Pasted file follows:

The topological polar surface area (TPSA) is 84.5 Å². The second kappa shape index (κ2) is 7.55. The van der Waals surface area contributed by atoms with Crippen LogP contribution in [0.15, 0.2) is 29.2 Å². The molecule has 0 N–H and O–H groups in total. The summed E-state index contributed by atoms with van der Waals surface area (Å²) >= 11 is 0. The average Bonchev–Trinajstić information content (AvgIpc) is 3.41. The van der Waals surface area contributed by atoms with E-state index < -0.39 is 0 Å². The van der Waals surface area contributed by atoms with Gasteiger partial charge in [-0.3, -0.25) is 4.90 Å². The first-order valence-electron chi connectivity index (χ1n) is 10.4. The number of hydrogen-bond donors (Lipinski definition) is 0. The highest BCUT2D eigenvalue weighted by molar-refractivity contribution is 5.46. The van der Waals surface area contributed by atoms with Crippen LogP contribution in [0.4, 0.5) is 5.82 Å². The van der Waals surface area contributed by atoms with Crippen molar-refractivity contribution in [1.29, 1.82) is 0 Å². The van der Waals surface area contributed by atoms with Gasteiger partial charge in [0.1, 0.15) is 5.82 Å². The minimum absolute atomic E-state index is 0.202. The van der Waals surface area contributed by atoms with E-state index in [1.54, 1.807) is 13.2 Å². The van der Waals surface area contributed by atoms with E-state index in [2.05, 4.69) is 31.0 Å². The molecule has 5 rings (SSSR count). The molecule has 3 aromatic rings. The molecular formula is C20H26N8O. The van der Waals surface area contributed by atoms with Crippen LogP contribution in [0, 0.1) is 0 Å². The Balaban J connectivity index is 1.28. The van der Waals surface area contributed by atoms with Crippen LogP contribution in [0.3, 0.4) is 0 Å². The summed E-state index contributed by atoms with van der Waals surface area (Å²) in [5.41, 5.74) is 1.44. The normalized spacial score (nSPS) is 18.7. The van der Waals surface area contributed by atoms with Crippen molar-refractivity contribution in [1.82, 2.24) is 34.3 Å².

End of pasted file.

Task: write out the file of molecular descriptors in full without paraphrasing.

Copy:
The topological polar surface area (TPSA) is 84.5 Å². The second kappa shape index (κ2) is 7.55. The van der Waals surface area contributed by atoms with Crippen LogP contribution in [0.15, 0.2) is 29.2 Å². The molecule has 0 N–H and O–H groups in total. The summed E-state index contributed by atoms with van der Waals surface area (Å²) >= 11 is 0. The average Bonchev–Trinajstić information content (AvgIpc) is 3.41. The van der Waals surface area contributed by atoms with E-state index < -0.39 is 0 Å². The van der Waals surface area contributed by atoms with Gasteiger partial charge in [-0.3, -0.25) is 4.90 Å². The first-order valence-electron chi connectivity index (χ1n) is 10.4. The number of hydrogen-bond donors (Lipinski definition) is 0. The highest BCUT2D eigenvalue weighted by molar-refractivity contribution is 5.46. The van der Waals surface area contributed by atoms with Crippen LogP contribution in [0.4, 0.5) is 5.82 Å². The van der Waals surface area contributed by atoms with Crippen molar-refractivity contribution in [1.29, 1.82) is 0 Å². The van der Waals surface area contributed by atoms with Gasteiger partial charge in [0.1, 0.15) is 5.82 Å². The minimum absolute atomic E-state index is 0.202. The van der Waals surface area contributed by atoms with E-state index in [1.54, 1.807) is 13.2 Å². The van der Waals surface area contributed by atoms with E-state index in [2.05, 4.69) is 31.0 Å². The molecule has 5 rings (SSSR count). The molecule has 3 aromatic rings. The molecular formula is C20H26N8O. The van der Waals surface area contributed by atoms with Crippen LogP contribution in [0, 0.1) is 0 Å². The Balaban J connectivity index is 1.28. The van der Waals surface area contributed by atoms with Crippen LogP contribution in [0.3, 0.4) is 0 Å². The summed E-state index contributed by atoms with van der Waals surface area (Å²) in [5.41, 5.74) is 1.44. The normalized spacial score (nSPS) is 18.7. The van der Waals surface area contributed by atoms with Crippen molar-refractivity contribution in [1.82, 2.24) is 34.3 Å².